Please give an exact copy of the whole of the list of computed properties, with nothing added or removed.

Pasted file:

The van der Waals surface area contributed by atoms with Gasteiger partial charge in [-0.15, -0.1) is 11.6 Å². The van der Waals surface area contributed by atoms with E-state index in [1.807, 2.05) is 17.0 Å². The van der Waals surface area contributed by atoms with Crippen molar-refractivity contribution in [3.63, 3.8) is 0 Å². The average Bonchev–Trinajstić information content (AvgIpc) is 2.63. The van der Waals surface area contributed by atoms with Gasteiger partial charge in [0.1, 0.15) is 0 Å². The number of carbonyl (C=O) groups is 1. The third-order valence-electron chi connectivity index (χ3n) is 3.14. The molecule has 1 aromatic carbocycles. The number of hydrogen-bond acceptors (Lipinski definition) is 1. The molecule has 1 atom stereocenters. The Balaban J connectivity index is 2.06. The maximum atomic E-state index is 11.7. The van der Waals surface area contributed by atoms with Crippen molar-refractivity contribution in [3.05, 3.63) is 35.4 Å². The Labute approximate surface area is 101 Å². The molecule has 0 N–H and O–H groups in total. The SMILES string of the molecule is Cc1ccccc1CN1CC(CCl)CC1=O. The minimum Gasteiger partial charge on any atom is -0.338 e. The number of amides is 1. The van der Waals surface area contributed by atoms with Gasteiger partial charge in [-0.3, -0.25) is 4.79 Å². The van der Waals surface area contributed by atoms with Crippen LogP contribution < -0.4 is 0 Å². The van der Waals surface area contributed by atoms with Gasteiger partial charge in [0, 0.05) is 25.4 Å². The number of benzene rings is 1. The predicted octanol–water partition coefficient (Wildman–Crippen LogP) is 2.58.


The van der Waals surface area contributed by atoms with Gasteiger partial charge in [-0.15, -0.1) is 11.6 Å². The van der Waals surface area contributed by atoms with E-state index in [1.807, 2.05) is 17.0 Å². The van der Waals surface area contributed by atoms with Crippen molar-refractivity contribution in [3.63, 3.8) is 0 Å². The average Bonchev–Trinajstić information content (AvgIpc) is 2.63. The van der Waals surface area contributed by atoms with Gasteiger partial charge in [0.1, 0.15) is 0 Å². The number of carbonyl (C=O) groups is 1. The third-order valence-electron chi connectivity index (χ3n) is 3.14. The molecule has 1 aromatic carbocycles. The number of hydrogen-bond acceptors (Lipinski definition) is 1. The molecule has 1 atom stereocenters. The Balaban J connectivity index is 2.06. The maximum atomic E-state index is 11.7. The van der Waals surface area contributed by atoms with Crippen molar-refractivity contribution in [3.05, 3.63) is 35.4 Å². The Labute approximate surface area is 101 Å². The molecule has 0 N–H and O–H groups in total. The SMILES string of the molecule is Cc1ccccc1CN1CC(CCl)CC1=O. The minimum Gasteiger partial charge on any atom is -0.338 e. The number of amides is 1. The van der Waals surface area contributed by atoms with Gasteiger partial charge in [-0.3, -0.25) is 4.79 Å². The van der Waals surface area contributed by atoms with Crippen LogP contribution < -0.4 is 0 Å². The van der Waals surface area contributed by atoms with Gasteiger partial charge in [0, 0.05) is 25.4 Å². The number of benzene rings is 1. The predicted octanol–water partition coefficient (Wildman–Crippen LogP) is 2.58.